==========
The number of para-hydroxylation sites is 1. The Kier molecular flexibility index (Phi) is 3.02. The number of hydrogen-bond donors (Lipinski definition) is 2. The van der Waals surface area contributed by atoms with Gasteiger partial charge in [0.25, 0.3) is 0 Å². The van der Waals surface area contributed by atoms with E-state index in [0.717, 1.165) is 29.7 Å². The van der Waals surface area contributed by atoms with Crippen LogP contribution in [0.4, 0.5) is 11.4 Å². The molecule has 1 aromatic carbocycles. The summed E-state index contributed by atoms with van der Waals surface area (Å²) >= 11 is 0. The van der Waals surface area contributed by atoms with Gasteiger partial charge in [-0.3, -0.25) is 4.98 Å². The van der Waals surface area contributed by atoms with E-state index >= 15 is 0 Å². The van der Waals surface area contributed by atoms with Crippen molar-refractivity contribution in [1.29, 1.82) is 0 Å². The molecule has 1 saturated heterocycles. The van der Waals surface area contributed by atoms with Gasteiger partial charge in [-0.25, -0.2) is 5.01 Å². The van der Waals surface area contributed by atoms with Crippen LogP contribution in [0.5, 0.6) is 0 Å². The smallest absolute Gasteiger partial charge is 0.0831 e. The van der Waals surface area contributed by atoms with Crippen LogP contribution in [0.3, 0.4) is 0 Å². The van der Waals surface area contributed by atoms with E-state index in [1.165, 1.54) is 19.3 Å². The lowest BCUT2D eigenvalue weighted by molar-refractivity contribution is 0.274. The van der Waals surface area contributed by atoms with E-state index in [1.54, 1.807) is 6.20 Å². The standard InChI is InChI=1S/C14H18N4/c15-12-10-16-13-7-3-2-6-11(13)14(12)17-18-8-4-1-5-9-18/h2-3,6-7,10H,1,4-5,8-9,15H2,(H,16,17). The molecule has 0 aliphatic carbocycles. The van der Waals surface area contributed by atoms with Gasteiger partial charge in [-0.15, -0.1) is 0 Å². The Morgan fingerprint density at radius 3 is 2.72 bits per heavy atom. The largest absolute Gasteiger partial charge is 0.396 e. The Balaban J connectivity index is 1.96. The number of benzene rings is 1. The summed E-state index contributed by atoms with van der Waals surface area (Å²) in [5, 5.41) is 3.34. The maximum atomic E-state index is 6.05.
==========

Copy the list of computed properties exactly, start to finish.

The number of para-hydroxylation sites is 1. The Kier molecular flexibility index (Phi) is 3.02. The number of hydrogen-bond donors (Lipinski definition) is 2. The van der Waals surface area contributed by atoms with Gasteiger partial charge in [0.25, 0.3) is 0 Å². The van der Waals surface area contributed by atoms with E-state index in [0.717, 1.165) is 29.7 Å². The van der Waals surface area contributed by atoms with Crippen LogP contribution in [0.4, 0.5) is 11.4 Å². The molecule has 1 aromatic carbocycles. The summed E-state index contributed by atoms with van der Waals surface area (Å²) >= 11 is 0. The van der Waals surface area contributed by atoms with Gasteiger partial charge in [-0.3, -0.25) is 4.98 Å². The van der Waals surface area contributed by atoms with E-state index >= 15 is 0 Å². The van der Waals surface area contributed by atoms with Crippen molar-refractivity contribution in [1.29, 1.82) is 0 Å². The molecule has 1 saturated heterocycles. The van der Waals surface area contributed by atoms with Gasteiger partial charge in [-0.25, -0.2) is 5.01 Å². The van der Waals surface area contributed by atoms with Crippen LogP contribution in [0.5, 0.6) is 0 Å². The smallest absolute Gasteiger partial charge is 0.0831 e. The van der Waals surface area contributed by atoms with Crippen LogP contribution in [0.3, 0.4) is 0 Å². The van der Waals surface area contributed by atoms with E-state index in [1.165, 1.54) is 19.3 Å². The lowest BCUT2D eigenvalue weighted by molar-refractivity contribution is 0.274. The van der Waals surface area contributed by atoms with E-state index in [1.54, 1.807) is 6.20 Å². The standard InChI is InChI=1S/C14H18N4/c15-12-10-16-13-7-3-2-6-11(13)14(12)17-18-8-4-1-5-9-18/h2-3,6-7,10H,1,4-5,8-9,15H2,(H,16,17). The molecule has 0 aliphatic carbocycles. The van der Waals surface area contributed by atoms with Gasteiger partial charge in [-0.15, -0.1) is 0 Å². The Morgan fingerprint density at radius 3 is 2.72 bits per heavy atom. The largest absolute Gasteiger partial charge is 0.396 e. The Balaban J connectivity index is 1.96. The number of benzene rings is 1. The summed E-state index contributed by atoms with van der Waals surface area (Å²) in [5, 5.41) is 3.34. The maximum atomic E-state index is 6.05.